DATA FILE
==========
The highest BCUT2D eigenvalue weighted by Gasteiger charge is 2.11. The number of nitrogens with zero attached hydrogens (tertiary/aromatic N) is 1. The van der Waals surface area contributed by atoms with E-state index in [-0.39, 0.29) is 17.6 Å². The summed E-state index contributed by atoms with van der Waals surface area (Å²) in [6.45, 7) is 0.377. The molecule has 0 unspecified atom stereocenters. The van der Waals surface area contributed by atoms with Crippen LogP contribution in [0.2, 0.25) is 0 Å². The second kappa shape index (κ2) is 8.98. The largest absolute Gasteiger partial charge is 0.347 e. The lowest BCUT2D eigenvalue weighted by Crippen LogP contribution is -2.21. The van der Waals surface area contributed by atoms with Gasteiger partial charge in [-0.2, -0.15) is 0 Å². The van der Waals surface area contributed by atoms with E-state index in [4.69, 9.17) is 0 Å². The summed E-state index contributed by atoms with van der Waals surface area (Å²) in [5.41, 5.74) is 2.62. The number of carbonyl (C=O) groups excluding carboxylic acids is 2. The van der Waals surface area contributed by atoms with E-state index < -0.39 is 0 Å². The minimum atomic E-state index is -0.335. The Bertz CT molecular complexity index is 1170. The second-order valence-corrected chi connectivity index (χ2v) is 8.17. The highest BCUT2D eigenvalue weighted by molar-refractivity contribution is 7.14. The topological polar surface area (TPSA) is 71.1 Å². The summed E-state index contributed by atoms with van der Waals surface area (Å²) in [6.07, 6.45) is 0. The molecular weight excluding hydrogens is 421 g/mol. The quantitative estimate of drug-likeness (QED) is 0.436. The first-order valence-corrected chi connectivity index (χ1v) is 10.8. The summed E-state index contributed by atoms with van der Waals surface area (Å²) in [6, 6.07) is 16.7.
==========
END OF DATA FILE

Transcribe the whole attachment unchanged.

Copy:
The highest BCUT2D eigenvalue weighted by Gasteiger charge is 2.11. The number of nitrogens with zero attached hydrogens (tertiary/aromatic N) is 1. The van der Waals surface area contributed by atoms with E-state index in [-0.39, 0.29) is 17.6 Å². The summed E-state index contributed by atoms with van der Waals surface area (Å²) in [6.45, 7) is 0.377. The molecule has 0 unspecified atom stereocenters. The van der Waals surface area contributed by atoms with Crippen LogP contribution in [0.2, 0.25) is 0 Å². The second kappa shape index (κ2) is 8.98. The largest absolute Gasteiger partial charge is 0.347 e. The lowest BCUT2D eigenvalue weighted by Crippen LogP contribution is -2.21. The van der Waals surface area contributed by atoms with Gasteiger partial charge in [-0.2, -0.15) is 0 Å². The van der Waals surface area contributed by atoms with E-state index in [4.69, 9.17) is 0 Å². The summed E-state index contributed by atoms with van der Waals surface area (Å²) in [5.41, 5.74) is 2.62. The number of carbonyl (C=O) groups excluding carboxylic acids is 2. The van der Waals surface area contributed by atoms with E-state index < -0.39 is 0 Å². The minimum atomic E-state index is -0.335. The Bertz CT molecular complexity index is 1170. The second-order valence-corrected chi connectivity index (χ2v) is 8.17. The highest BCUT2D eigenvalue weighted by molar-refractivity contribution is 7.14. The topological polar surface area (TPSA) is 71.1 Å². The summed E-state index contributed by atoms with van der Waals surface area (Å²) in [6.07, 6.45) is 0. The molecular weight excluding hydrogens is 421 g/mol. The quantitative estimate of drug-likeness (QED) is 0.436. The first-order valence-corrected chi connectivity index (χ1v) is 10.8. The summed E-state index contributed by atoms with van der Waals surface area (Å²) in [6, 6.07) is 16.7.